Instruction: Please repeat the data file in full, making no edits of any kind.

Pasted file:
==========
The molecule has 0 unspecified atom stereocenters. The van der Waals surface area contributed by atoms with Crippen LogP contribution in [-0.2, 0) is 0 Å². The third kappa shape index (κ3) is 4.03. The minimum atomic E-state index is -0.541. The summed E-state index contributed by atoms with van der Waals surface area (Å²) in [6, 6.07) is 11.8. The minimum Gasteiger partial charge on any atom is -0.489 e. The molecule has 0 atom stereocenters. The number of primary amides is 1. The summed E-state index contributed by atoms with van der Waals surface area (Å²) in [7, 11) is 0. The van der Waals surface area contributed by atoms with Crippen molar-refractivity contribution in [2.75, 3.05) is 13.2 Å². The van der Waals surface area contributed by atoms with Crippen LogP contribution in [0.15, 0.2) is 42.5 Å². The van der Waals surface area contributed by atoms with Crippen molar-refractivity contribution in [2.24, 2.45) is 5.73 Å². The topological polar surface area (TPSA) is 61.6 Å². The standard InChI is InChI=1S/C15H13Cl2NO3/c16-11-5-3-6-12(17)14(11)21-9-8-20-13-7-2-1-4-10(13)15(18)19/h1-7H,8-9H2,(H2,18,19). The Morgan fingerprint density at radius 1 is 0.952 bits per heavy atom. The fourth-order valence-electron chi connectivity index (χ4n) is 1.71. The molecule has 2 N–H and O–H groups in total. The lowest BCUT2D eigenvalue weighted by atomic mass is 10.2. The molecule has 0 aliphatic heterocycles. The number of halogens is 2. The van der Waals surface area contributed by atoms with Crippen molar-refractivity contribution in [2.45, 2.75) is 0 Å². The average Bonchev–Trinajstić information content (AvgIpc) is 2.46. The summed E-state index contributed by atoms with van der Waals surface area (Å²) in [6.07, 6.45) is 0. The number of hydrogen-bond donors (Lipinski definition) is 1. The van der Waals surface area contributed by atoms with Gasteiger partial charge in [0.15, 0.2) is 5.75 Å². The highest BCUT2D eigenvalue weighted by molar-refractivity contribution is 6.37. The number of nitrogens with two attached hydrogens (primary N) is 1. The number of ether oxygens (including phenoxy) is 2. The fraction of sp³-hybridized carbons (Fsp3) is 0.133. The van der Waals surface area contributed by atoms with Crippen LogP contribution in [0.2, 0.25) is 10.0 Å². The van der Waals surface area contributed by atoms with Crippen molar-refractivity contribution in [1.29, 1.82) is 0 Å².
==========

The molecule has 0 unspecified atom stereocenters. The van der Waals surface area contributed by atoms with Crippen LogP contribution in [-0.2, 0) is 0 Å². The third kappa shape index (κ3) is 4.03. The minimum atomic E-state index is -0.541. The summed E-state index contributed by atoms with van der Waals surface area (Å²) in [6, 6.07) is 11.8. The minimum Gasteiger partial charge on any atom is -0.489 e. The molecule has 0 atom stereocenters. The number of primary amides is 1. The summed E-state index contributed by atoms with van der Waals surface area (Å²) in [7, 11) is 0. The van der Waals surface area contributed by atoms with Crippen molar-refractivity contribution in [2.75, 3.05) is 13.2 Å². The van der Waals surface area contributed by atoms with Crippen LogP contribution in [0.15, 0.2) is 42.5 Å². The van der Waals surface area contributed by atoms with Crippen molar-refractivity contribution in [2.24, 2.45) is 5.73 Å². The topological polar surface area (TPSA) is 61.6 Å². The standard InChI is InChI=1S/C15H13Cl2NO3/c16-11-5-3-6-12(17)14(11)21-9-8-20-13-7-2-1-4-10(13)15(18)19/h1-7H,8-9H2,(H2,18,19). The Morgan fingerprint density at radius 1 is 0.952 bits per heavy atom. The fourth-order valence-electron chi connectivity index (χ4n) is 1.71. The molecule has 2 N–H and O–H groups in total. The lowest BCUT2D eigenvalue weighted by atomic mass is 10.2. The molecule has 0 aliphatic heterocycles. The number of halogens is 2. The van der Waals surface area contributed by atoms with Crippen molar-refractivity contribution in [2.45, 2.75) is 0 Å². The average Bonchev–Trinajstić information content (AvgIpc) is 2.46. The summed E-state index contributed by atoms with van der Waals surface area (Å²) in [6.07, 6.45) is 0. The number of hydrogen-bond donors (Lipinski definition) is 1. The van der Waals surface area contributed by atoms with Gasteiger partial charge in [0.15, 0.2) is 5.75 Å². The highest BCUT2D eigenvalue weighted by molar-refractivity contribution is 6.37. The number of nitrogens with two attached hydrogens (primary N) is 1. The number of ether oxygens (including phenoxy) is 2. The fraction of sp³-hybridized carbons (Fsp3) is 0.133. The van der Waals surface area contributed by atoms with Crippen LogP contribution in [0.2, 0.25) is 10.0 Å². The van der Waals surface area contributed by atoms with Crippen molar-refractivity contribution in [1.29, 1.82) is 0 Å².